I'm taking this week's textbook challenge on directly. Here is the original problem Dan posed yesterday


Immediately, I notice that they're getting cute with units. I find it distracts from the task at hand. Stronger math students may not get tripped up but from experience, the whole meters, yards, and feet thing would create an unnecessary hurdle. First, we're tossing out the units and I hand out this diagram and some rolls of tape (masking, electrical, painter's, whatever). 


A challenge is posed: Carpet your room. Use the least amount of tape. Go. 


  • Do we have a winner?
  • How many unique carpeting methods did we have? 
  • Did we get similar results from multiple methods? 
  • Pretend that tape represents a 12ft wide roll of carpet, what's the square footage of your room? 
  • Would you want a hired carpet installer to experiment like this? 
  • Wait, they should have a plan ahead of time? 
  • How can we plan ahead of time for the amount of carpet we need? 
  • Ok, area of the room, what are we missing? 

Now we try again. 


I would give them a few minutes to determine the area of the room. I would guess this would be done in the middle of a unit on compound area. Subdividing the shape into two rectangles shouldn't be a problem.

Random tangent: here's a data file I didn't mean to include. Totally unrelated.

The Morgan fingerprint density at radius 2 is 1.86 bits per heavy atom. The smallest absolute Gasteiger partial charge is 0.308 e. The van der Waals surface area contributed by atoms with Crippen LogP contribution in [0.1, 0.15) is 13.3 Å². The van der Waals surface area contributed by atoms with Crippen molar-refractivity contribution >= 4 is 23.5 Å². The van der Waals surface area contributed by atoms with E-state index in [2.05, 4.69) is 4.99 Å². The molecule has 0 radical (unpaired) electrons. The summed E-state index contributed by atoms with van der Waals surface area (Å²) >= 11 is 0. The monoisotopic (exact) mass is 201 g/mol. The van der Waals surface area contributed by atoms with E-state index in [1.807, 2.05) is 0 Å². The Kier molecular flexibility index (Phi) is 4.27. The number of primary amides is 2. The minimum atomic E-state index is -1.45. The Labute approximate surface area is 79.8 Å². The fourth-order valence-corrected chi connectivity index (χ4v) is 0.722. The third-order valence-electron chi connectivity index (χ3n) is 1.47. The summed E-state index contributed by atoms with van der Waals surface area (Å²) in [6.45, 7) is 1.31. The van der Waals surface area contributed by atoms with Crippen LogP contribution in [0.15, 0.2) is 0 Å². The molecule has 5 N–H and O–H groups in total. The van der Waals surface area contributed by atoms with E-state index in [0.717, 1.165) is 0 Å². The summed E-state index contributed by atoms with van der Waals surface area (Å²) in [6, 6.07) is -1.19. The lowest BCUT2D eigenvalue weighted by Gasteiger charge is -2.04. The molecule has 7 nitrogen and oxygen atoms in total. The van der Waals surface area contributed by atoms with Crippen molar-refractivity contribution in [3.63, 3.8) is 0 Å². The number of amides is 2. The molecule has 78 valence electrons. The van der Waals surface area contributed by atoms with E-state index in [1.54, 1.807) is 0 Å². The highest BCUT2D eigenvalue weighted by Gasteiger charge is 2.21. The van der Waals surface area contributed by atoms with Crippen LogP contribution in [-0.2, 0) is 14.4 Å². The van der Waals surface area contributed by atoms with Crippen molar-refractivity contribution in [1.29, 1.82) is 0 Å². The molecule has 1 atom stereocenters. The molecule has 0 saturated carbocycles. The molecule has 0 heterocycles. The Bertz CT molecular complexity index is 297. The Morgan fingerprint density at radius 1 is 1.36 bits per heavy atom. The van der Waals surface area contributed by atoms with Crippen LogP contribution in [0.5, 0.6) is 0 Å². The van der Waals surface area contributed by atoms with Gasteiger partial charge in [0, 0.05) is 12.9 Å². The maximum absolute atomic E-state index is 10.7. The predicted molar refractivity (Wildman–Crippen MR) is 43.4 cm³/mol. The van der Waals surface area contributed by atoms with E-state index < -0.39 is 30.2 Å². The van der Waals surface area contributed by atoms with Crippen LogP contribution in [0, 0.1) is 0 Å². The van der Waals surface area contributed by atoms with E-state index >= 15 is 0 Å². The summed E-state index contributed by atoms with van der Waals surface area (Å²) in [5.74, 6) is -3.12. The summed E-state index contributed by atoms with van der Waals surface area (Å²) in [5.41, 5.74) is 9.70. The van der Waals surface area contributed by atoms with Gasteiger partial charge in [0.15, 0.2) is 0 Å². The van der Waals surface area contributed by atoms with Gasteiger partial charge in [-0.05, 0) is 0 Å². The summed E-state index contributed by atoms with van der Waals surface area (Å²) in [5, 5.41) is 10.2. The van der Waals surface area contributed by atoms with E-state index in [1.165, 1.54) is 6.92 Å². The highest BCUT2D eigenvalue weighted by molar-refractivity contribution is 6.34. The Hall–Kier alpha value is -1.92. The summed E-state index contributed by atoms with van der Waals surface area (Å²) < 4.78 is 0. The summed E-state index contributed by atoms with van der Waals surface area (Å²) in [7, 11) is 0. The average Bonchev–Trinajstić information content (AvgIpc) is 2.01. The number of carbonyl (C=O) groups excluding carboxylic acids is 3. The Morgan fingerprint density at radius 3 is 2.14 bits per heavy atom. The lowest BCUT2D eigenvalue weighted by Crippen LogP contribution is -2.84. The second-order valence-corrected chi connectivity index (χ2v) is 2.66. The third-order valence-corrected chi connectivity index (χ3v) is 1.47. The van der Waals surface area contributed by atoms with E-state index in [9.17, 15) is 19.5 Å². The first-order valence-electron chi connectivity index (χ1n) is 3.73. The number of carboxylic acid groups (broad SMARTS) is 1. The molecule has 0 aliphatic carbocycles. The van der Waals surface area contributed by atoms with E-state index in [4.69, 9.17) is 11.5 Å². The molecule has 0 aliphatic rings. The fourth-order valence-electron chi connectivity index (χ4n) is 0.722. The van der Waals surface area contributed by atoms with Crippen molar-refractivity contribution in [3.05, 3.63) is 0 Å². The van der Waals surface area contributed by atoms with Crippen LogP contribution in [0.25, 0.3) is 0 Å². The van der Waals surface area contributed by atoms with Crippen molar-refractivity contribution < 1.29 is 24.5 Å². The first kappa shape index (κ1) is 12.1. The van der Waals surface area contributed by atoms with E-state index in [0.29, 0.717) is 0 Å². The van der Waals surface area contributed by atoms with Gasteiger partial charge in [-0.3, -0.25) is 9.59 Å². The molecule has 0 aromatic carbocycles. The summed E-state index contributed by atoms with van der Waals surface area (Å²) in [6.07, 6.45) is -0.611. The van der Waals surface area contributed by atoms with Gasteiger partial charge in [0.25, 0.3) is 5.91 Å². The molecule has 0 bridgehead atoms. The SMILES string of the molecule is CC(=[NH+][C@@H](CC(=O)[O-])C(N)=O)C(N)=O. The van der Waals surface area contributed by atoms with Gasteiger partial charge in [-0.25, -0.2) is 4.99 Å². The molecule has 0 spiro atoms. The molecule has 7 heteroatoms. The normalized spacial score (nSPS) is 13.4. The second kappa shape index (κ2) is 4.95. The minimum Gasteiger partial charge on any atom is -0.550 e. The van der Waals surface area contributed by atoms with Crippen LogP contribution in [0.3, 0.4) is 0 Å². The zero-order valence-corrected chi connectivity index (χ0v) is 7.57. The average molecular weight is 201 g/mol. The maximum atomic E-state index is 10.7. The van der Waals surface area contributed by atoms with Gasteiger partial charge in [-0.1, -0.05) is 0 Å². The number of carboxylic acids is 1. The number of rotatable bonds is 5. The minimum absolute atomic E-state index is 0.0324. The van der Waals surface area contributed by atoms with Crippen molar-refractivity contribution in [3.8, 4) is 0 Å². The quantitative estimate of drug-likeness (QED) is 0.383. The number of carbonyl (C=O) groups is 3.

Next, let's determine the remodeling cost based on some choices: 

from homedepot.com

from homedepot.com

This points out an issue with the original problem. Stating the carpet prices in square yards is simply a unit conversion for the sake of unit conversions. Real, live carpet is not sold that way. If we were going to coat the floor in denim we might use square yards. Stop lying about the real world.  Rolls of carpet being 12ft wide, however, is accurate. At this point I would introduce the bit about the seaming tape.

Now, if everyone is feeling comfortable, we can start messing around with units. I would present these three different rooms and have them determine the installation cost for each type of floor. 


The original problem would be great as a concluding activity. As an opener, there's way too much going on, primarily because of the different units. If the goal is to use the problem to discuss compound area, remove the hurdles to compound area. There is no need to derail your goal because you have to answer the same question about meters and yards over and over again. Once you've had the time to address compound area, you can let the unit conversions add a level of depth to later work.

AuthorJonathan Claydon